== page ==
camera angles.gif
Those angles THOUGH.

It’s a thrilling, thought-provoking melodrama with incredible performances

The world has changed quite a bit since the late 1940’s, especially in regards to the way we define traditional male and female roles in society. However, this film is still relevant. It comments on society’s expectations and also criticizes them. It’s true that with wealth comes security, but that’s only in regards to financial matters. True security comes with accepting and loving both yourself and your partner. One without the other does not equal fulfillment.

It’s always a joy when I see a wonderful film which is not as well known as the major classics. It’s like uncovering treasure. Imagine this: this film was made almost seventy years ago and yet, there’s a lot to say.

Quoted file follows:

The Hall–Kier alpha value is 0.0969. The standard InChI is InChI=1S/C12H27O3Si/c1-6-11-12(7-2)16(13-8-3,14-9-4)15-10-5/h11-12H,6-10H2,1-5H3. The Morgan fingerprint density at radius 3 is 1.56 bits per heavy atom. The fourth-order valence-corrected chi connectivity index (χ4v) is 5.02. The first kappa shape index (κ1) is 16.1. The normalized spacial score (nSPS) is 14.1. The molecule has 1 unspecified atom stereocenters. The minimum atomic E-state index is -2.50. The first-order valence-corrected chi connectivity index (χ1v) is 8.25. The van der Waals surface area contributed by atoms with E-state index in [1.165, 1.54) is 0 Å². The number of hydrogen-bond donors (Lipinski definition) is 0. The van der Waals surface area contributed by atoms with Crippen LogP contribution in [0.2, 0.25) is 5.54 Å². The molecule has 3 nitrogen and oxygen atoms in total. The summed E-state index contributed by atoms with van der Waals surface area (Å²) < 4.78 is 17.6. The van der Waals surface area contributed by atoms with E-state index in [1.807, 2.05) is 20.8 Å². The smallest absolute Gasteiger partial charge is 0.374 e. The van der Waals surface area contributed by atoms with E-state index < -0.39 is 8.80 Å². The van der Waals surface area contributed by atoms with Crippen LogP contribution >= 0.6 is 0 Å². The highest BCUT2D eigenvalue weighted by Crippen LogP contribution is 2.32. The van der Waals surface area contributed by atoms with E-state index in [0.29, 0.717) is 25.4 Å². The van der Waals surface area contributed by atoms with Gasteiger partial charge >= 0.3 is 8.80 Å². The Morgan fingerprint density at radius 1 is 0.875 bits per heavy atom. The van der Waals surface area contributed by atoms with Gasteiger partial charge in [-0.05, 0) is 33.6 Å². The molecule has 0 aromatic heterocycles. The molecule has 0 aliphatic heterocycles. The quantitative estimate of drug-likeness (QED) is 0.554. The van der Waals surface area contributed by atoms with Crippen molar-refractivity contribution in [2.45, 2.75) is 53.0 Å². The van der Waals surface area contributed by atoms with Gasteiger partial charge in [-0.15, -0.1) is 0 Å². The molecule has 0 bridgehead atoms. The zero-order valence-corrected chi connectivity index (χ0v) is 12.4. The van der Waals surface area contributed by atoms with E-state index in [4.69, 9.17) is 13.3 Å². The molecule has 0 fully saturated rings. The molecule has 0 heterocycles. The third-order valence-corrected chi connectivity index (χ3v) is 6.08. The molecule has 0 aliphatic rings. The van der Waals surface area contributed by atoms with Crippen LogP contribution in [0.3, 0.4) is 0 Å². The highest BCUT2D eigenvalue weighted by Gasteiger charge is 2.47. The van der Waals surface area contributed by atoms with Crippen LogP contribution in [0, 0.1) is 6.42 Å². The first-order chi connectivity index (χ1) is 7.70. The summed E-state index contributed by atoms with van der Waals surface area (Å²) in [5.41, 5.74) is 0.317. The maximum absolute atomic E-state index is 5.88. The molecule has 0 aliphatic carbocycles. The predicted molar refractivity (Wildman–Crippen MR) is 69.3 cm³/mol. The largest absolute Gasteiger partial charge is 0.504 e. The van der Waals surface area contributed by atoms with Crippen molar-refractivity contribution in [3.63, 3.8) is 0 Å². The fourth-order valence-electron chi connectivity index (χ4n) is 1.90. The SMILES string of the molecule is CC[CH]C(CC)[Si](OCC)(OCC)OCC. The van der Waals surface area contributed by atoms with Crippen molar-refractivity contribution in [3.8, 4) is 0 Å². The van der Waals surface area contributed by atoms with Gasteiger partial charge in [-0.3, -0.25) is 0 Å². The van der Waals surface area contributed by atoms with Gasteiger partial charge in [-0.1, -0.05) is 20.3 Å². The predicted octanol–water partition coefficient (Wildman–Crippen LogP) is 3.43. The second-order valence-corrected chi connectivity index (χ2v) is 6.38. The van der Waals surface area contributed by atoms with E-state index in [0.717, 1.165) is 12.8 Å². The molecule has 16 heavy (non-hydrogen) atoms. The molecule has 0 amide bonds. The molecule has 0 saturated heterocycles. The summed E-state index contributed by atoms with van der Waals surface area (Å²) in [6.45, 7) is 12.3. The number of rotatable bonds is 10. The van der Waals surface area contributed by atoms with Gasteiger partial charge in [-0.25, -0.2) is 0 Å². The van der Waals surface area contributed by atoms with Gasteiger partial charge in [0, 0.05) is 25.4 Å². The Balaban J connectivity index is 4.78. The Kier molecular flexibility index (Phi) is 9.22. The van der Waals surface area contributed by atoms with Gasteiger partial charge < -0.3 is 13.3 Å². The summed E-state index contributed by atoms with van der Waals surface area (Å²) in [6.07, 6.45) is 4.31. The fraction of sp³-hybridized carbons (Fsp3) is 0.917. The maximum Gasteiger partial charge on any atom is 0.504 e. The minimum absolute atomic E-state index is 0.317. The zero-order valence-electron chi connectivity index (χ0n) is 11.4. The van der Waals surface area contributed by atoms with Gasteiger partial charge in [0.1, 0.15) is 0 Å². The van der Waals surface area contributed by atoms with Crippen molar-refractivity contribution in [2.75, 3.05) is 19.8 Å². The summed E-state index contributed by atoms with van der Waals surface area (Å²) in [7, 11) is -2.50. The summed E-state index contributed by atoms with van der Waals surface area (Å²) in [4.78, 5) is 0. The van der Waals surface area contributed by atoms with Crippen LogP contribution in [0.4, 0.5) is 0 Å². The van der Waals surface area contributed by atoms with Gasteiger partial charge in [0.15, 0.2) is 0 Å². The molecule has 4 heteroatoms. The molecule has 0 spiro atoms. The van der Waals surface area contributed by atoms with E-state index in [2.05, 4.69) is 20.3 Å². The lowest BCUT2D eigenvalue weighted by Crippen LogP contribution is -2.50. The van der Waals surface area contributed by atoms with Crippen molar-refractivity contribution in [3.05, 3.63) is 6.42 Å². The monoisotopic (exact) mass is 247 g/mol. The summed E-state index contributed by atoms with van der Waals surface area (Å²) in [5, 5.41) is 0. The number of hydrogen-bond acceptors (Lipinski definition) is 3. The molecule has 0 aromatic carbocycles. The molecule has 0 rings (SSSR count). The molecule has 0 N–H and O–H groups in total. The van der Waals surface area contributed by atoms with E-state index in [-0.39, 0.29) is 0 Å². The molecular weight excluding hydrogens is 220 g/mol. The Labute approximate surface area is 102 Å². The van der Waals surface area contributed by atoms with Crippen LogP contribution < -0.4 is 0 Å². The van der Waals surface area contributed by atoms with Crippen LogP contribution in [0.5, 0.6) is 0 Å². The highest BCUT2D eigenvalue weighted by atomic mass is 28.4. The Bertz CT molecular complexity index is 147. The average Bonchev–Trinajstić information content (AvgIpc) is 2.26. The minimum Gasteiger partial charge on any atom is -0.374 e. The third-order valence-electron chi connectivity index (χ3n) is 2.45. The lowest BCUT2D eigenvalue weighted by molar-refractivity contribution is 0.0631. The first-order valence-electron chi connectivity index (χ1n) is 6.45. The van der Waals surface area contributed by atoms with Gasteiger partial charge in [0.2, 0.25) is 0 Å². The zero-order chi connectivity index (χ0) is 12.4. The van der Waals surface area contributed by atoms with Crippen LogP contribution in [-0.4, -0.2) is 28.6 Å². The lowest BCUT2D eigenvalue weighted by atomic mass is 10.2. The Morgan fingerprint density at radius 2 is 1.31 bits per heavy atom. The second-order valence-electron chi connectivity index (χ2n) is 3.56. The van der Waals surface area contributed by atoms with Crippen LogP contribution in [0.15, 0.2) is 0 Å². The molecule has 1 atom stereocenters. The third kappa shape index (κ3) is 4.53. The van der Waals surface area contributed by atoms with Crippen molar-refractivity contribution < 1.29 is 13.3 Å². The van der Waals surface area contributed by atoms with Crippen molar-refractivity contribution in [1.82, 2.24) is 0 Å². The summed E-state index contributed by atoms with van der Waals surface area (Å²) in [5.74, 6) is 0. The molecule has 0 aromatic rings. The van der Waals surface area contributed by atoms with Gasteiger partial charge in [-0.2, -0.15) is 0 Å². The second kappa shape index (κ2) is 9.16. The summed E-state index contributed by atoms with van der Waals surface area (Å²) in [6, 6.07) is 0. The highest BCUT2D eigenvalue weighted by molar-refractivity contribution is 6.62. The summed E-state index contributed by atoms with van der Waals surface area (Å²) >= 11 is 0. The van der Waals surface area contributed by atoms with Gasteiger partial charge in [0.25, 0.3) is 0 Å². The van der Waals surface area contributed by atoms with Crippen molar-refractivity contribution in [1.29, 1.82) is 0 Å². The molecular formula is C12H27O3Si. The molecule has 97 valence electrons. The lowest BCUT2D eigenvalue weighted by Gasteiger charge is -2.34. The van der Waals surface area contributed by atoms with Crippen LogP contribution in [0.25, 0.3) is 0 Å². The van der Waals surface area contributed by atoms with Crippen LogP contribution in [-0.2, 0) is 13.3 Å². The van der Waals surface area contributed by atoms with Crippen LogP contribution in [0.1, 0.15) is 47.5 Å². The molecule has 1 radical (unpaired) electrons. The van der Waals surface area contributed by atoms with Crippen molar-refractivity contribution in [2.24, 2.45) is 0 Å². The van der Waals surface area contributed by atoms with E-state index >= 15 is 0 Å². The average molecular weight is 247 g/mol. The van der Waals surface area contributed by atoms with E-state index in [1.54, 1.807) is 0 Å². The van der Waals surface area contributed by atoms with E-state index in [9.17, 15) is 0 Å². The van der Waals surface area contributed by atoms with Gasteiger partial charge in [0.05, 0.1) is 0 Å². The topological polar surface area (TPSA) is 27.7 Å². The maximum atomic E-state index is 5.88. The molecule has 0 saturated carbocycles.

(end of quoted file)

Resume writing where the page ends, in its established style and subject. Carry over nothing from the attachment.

money alone isn't security.gif

I would put a link to the trailer below, but the whole movie happens to be on Youtube. So, happy watching!


Adrienne Shelly’s ‘Waitress’: A Modern Classic

Okay, so this post is a little out of the ordinary. I want to discuss a movie and a filmmaker that (IMHO) are extraordinary. Waitress, written and directed by the late Adrienne Shelly is one of my favorite films. Since TCM killed it last month with their Trailblazing Women in Film programming, I thought I would bring attention to a very underrated female actress/writer/director. But, first a little background.